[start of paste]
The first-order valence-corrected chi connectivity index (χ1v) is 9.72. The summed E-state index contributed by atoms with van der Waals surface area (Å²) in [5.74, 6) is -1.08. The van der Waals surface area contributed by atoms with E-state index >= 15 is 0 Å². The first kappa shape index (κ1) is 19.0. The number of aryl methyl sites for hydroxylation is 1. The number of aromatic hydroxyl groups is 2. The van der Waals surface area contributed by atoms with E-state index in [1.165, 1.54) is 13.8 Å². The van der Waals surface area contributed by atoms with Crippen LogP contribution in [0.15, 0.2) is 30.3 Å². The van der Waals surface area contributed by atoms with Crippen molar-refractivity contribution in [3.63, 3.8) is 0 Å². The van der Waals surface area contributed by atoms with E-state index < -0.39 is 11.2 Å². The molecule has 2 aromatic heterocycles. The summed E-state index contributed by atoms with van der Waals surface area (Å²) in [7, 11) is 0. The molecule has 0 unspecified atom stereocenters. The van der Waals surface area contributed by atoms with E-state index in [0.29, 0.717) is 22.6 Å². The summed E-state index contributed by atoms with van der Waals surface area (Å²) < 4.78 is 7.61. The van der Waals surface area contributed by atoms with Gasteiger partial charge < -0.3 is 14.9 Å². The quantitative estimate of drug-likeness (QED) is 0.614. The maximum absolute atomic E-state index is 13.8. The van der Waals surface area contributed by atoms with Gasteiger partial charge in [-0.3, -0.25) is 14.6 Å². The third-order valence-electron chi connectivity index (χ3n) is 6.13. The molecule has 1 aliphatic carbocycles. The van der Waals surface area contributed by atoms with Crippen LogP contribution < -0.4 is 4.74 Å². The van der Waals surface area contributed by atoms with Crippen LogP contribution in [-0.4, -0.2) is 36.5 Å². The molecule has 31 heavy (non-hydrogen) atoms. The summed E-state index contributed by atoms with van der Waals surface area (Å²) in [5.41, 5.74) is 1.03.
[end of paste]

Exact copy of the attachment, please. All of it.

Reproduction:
The first-order valence-corrected chi connectivity index (χ1v) is 9.72. The summed E-state index contributed by atoms with van der Waals surface area (Å²) in [5.74, 6) is -1.08. The van der Waals surface area contributed by atoms with E-state index >= 15 is 0 Å². The first kappa shape index (κ1) is 19.0. The number of aryl methyl sites for hydroxylation is 1. The number of aromatic hydroxyl groups is 2. The van der Waals surface area contributed by atoms with E-state index in [1.165, 1.54) is 13.8 Å². The van der Waals surface area contributed by atoms with Crippen LogP contribution in [0.15, 0.2) is 30.3 Å². The van der Waals surface area contributed by atoms with Crippen molar-refractivity contribution in [3.63, 3.8) is 0 Å². The van der Waals surface area contributed by atoms with E-state index < -0.39 is 11.2 Å². The molecule has 2 aromatic heterocycles. The summed E-state index contributed by atoms with van der Waals surface area (Å²) in [7, 11) is 0. The molecule has 0 unspecified atom stereocenters. The van der Waals surface area contributed by atoms with E-state index in [0.29, 0.717) is 22.6 Å². The summed E-state index contributed by atoms with van der Waals surface area (Å²) < 4.78 is 7.61. The van der Waals surface area contributed by atoms with Gasteiger partial charge < -0.3 is 14.9 Å². The quantitative estimate of drug-likeness (QED) is 0.614. The maximum absolute atomic E-state index is 13.8. The van der Waals surface area contributed by atoms with Gasteiger partial charge in [-0.3, -0.25) is 14.6 Å². The third-order valence-electron chi connectivity index (χ3n) is 6.13. The molecule has 1 aliphatic carbocycles. The van der Waals surface area contributed by atoms with Crippen LogP contribution < -0.4 is 4.74 Å². The van der Waals surface area contributed by atoms with Crippen LogP contribution in [-0.4, -0.2) is 36.5 Å². The molecule has 31 heavy (non-hydrogen) atoms. The summed E-state index contributed by atoms with van der Waals surface area (Å²) in [5.41, 5.74) is 1.03.